The Ministry of Health continues to promote actions based on the best available evidence to progress in the prevention, diagnosis, treatment, and care of people with Alzheimer’s and their caregivers, hand in hand with the autonomous communities, scientific societies and patient associations.
The announcement was made following World Alzheimer’s Day, yesterday, the Ministry of Health thus recalls the importance of continuing to work to improve the quality of life of these people and their caregivers.
According to WHO data, more than 55 million people (8.1% of women and 5.4% of men over 65 years of age) live with dementia, and it is estimated that this figure will increase to 78 million in 2030 and 139 million by 2050.
It must be borne in mind that Alzheimer’s goes far beyond memory loss as it affects behaviour, cognitive abilities and the performance of activities of daily life, reducing the autonomy and independence of those who suffer from it, leading to an important human and economic cost for carers.
According to WHO data in 2019, caregivers spent an average of five hours a day providing support for daily living to the person with dementia and 70% of this care was provided by women.
From the Neurodegenerative Diseases Strategy of the National Health Service (SNS), the “Manual for training and support of caregivers of people with dementia” has been prepared in collaboration with CEAFA (Spanish Confederation of Alzheimer’s) and its content is an adaptation of the iSupport tool of the World Organisation of Health translated into Spanish and adjusted to the particularities of our country.
This project responds to objective 6 of the Strategy on “Support for caregivers” in order to help the caregiver to face the daily challenge of caring for a person with dementia, as well as taking care of themselves, providing information, and providing a range of skills that can be useful to address the different phases that people with dementia go through.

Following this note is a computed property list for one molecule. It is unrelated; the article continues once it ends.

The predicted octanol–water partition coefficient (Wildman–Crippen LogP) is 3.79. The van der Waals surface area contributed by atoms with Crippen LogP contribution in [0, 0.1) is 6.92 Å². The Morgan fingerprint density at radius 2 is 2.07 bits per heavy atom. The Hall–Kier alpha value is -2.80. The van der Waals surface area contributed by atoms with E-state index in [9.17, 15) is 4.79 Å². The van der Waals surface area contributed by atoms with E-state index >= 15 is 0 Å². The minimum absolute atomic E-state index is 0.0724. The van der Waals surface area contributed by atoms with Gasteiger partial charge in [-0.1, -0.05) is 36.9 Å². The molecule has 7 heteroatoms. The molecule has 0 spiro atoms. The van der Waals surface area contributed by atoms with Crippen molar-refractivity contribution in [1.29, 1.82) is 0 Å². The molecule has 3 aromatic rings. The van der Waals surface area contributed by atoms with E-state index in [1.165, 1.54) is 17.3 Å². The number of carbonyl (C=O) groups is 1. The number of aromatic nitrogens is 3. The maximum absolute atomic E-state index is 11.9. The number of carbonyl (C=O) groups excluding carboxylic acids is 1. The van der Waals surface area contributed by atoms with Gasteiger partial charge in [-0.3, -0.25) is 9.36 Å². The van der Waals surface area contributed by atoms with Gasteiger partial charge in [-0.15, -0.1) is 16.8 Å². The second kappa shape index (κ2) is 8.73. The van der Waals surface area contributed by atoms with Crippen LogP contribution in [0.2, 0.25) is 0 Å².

The Ministry of Health has addressed this pathology within the Neurodegenerative Diseases Strategy, approved by the Interterritorial Council in 2016 with the consensus of all the agents involved and based on the best available scientific evidence. Later, in 2017, Spain supported the WHO Global Action Plan in response to dementia 2017-2025.
On December 2, the CISNS approved the Approach Document for Alzheimer’s and other dementias, which seeks to go beyond the Global Strategy, and cover those particular aspects of Alzheimer’s that had not been included in the Strategy on Neurodegenerative Diseases in in terms of clinical, care and social aspects, as well as the available resources on which coordination can be based.
Both the Strategy and the World Plan of Action converge in the main lines of work that must be put in place to improve both the lives of people with Alzheimer’s and of their caregivers and families, while setting goals to reduce the impact on health of patients, in the environment where they live and in providers of health and social services.
Specifically, the Strategy is an extremely useful instrument for the autonomous communities to implement actions that improve the quality of health and social care, promoting equity in the health benefits of the SNS.
The Ministry of Health has also been supporting this Strategy through the distribution of funds to the Autonomous Communities since 2018. Specifically, this year the amount of the budget has reached the amount of 1,409,035 euro.